Stephen Rees's blog

Thoughts about the relationships between transport and the urban area it serves

Archive for May 24th, 2008

The Routemaster

with 11 comments

The Guardian has another opinion piece about this bus and the new Mayor of London. I did a short bit on this a while ago but I thought since the Routemaster is now a “design icon” I might have another go.

I took this picture in July of 2002 when they were still running in service. This bus was crossing Westminster Bridge in front of the former County Hall, where I used to work and where I will be staying in July. The building is now a posh hotel and also home to the London Eye.

These buses have been exported widely and there is probably at least one in most countries of the world. A fleet of them works the tourist trade for Niagara Falls, there a few in Victoria and I have seen one in Halifax NS. They also get converted into fast food restaurants and a mobile playground in Sri Lanka.

The politics of the debate in London is interesting too. They were one of the most significant achievements of a public enterprise (London Transport) but the cause now seems to have been taken up by the far right. The sort of people who talk about the “nanny state” and the “disability lobby” but for whom public sector owned and operated organisation is normally thought incapable of doing any good.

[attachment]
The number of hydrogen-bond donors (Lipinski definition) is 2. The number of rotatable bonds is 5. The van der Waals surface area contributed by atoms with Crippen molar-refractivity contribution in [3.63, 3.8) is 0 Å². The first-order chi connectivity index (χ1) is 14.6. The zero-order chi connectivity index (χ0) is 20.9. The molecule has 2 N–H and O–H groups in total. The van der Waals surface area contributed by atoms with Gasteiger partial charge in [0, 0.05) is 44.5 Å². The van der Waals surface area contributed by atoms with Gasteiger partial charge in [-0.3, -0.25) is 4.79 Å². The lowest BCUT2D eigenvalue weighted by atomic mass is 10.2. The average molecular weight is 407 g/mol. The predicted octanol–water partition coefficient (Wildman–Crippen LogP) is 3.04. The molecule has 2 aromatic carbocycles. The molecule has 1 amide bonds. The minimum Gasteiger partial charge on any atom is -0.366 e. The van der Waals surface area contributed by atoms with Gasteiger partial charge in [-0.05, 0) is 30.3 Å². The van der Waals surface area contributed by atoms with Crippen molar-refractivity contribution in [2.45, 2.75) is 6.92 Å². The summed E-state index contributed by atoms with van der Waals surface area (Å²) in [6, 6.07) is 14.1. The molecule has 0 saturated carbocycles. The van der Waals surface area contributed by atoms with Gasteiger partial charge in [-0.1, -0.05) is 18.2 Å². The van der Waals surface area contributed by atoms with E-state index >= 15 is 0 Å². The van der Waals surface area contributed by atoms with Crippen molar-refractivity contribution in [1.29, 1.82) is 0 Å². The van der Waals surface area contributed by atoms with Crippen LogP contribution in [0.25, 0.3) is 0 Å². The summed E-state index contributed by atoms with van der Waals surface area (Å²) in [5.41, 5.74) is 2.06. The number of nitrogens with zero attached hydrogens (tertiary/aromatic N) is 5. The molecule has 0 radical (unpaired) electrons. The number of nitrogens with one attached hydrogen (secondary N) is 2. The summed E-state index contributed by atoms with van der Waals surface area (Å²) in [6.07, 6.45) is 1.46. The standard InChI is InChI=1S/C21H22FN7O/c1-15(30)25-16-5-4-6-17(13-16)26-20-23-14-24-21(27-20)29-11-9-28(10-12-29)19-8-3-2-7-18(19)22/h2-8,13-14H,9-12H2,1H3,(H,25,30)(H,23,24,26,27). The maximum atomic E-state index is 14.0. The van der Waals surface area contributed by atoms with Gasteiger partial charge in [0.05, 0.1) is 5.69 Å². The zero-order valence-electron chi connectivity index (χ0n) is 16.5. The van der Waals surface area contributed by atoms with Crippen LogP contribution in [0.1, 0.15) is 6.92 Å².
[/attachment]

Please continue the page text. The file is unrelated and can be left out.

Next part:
Is a new “Routemaster Mk 2” going to be a real icon itself or merely a shadow? A number of US cities have brought back reproduction streetcars with disabled access but very close to the original designs. I am not referring to those horrible bogus trolleys on rubber tires that are mass produced with a few examples here. A new bus with a few “design cues” will clearly not do. On the other hand, this is more than just tourist service we are talking about, so a simple rebuild to the same drawings won’t work either. But also London’s buses are now run by contractors who have to make competitive bids to run the service. So does that mean that Boris and his Conservatives are going to pay a premium price for bus services run by a specially constructed, low production run, only in London, bus? Because what has happened in London in recent years is that bus operating costs have been dramatically reduced by tendering. Not only are buses bought “off the shelf” – and shown that the sort of buses that work in Barnsley or Glasgow can also work in London (something that London Transport never conceded) but also they have only a driver – no conductor.

I will be following this story but I do concede that it is of little relevance to this region.

Written by Stephen Rees

May 24, 2008 at 9:16 am

Posted in transit

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